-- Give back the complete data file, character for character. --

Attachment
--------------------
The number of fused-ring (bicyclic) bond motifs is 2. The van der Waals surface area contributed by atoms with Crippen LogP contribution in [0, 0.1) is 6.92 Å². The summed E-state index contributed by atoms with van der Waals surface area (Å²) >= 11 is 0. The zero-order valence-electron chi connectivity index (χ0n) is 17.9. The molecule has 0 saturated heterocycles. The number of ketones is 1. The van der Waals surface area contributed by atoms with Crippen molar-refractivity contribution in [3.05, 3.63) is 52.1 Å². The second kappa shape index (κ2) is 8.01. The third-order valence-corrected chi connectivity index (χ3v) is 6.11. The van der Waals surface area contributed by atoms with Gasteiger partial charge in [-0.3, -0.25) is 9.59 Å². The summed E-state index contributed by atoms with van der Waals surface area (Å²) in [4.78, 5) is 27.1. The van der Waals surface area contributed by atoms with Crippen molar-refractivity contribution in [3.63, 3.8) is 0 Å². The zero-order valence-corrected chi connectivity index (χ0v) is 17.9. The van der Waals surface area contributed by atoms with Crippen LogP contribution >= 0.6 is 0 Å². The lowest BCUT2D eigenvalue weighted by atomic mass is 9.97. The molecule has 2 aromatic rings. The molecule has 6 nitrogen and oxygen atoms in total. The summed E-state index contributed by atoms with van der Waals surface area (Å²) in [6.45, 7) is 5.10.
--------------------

The number of fused-ring (bicyclic) bond motifs is 2. The van der Waals surface area contributed by atoms with Crippen LogP contribution in [0, 0.1) is 6.92 Å². The summed E-state index contributed by atoms with van der Waals surface area (Å²) >= 11 is 0. The zero-order valence-electron chi connectivity index (χ0n) is 17.9. The molecule has 0 saturated heterocycles. The number of ketones is 1. The van der Waals surface area contributed by atoms with Crippen molar-refractivity contribution in [3.05, 3.63) is 52.1 Å². The second kappa shape index (κ2) is 8.01. The third-order valence-corrected chi connectivity index (χ3v) is 6.11. The van der Waals surface area contributed by atoms with Gasteiger partial charge in [-0.3, -0.25) is 9.59 Å². The summed E-state index contributed by atoms with van der Waals surface area (Å²) in [4.78, 5) is 27.1. The van der Waals surface area contributed by atoms with Crippen molar-refractivity contribution in [3.63, 3.8) is 0 Å². The zero-order valence-corrected chi connectivity index (χ0v) is 17.9. The van der Waals surface area contributed by atoms with Crippen LogP contribution >= 0.6 is 0 Å². The lowest BCUT2D eigenvalue weighted by atomic mass is 9.97. The molecule has 2 aromatic rings. The molecule has 6 nitrogen and oxygen atoms in total. The summed E-state index contributed by atoms with van der Waals surface area (Å²) in [6.45, 7) is 5.10.